After years of debate but not much action, some observers think Congress might finally be poised to seriously consider implementing a federal privacy law this year in the form of the Information Transparency and Personal Data Control Act, introduced on March 10th.
In a statement, bill sponsor Rep. Suzan DelBene (D-WA) called data privacy “a 21st Century issue of civil rights, civil liberties, and human rights” and said states are “understandably advancing their own legislation in the absence of federal policy,” adding that “Congress needs to prioritize creating a strong national standard to protect all Americans.”
Under her measure, consumers would have to opt-in to having their data collected and sold – as opposed to the current system now of automatically allowing companies to do so unless a consumer specifically opts out – and companies would have to fully disclose when they are sharing that information, with whom they are sharing it and why. They would also have to submit to a third party privacy audit every two years.
The Federal Trade Commission and state attorneys general would be tasked with enforcing the law. The FTC would also be given the authority to impose future regulations rather than waiting for Congress to debate and pass new laws.
The measure has drawn support from several major retail trade and technology organizations, who are thrilled the measure does not contain a private right of action and would pre-empt any current or future state privacy bills.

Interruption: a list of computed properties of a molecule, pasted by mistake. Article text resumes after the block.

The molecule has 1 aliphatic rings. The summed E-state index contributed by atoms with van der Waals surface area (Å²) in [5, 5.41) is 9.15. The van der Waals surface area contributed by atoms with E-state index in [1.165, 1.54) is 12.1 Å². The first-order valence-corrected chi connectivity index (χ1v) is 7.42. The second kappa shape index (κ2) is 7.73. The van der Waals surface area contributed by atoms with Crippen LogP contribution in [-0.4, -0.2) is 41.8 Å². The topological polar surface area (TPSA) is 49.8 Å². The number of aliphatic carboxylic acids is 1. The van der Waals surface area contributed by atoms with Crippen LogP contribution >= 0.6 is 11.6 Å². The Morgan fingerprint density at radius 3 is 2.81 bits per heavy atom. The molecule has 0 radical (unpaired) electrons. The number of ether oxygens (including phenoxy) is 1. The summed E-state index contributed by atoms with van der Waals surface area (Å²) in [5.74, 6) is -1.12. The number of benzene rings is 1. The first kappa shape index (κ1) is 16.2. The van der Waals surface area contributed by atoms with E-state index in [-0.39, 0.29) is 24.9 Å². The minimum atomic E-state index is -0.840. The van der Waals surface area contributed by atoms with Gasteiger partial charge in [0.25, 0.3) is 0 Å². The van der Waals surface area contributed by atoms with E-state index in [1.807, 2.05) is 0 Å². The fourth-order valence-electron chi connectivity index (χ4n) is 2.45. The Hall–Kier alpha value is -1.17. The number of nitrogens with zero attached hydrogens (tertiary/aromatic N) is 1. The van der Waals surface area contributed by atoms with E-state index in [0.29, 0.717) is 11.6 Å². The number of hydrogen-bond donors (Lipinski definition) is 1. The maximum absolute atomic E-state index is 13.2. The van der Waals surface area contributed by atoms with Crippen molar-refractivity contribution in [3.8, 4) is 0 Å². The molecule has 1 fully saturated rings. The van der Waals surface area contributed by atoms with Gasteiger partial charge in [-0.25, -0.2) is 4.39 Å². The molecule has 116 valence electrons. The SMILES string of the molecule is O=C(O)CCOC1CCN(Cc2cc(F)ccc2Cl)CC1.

But her bill is expected to soon have competition, and lots of it. Sens. Kristen Gillibrand (D-NY), Sherrod Brown (D-OH) and Ron Wyden (D-OR) have indicated they will be reintroducing revamped versions of previous privacy measures, all of which are much more stringent than DelBene’s bill. Several more privacy measures are expected to be introduced in the House.
While Democrats currently control both Congress and the White House, there is no clear consensus which of these measures, if any, has the best chance to get to President Joseph Biden’s desk. And even if DelBene’s bill does get there, she told Vox earlier this year the bill is meant to be “foundational” rather than the final word on data privacy.
Fitzpatrick is not optimistic that any of these measures will become law any time soon. And even if one does, she thinks the massive influence of Big Tech on lawmakers is likely to prevent such a measure from being anywhere near as tough as the GDPR.
If so, the onus to address data protection will remain on states well into the future.
--By RICH EHISEN
One State Enacts, Others Considering CCPA-Like Data Privacy Laws
Last month Virginia became the first state to enact a data privacy law similar to the landmark California Consumer Privacy Act (CCPA) enacted in 2018. CCPA-like legislation is still pending in at least 19 states but has failed in seven.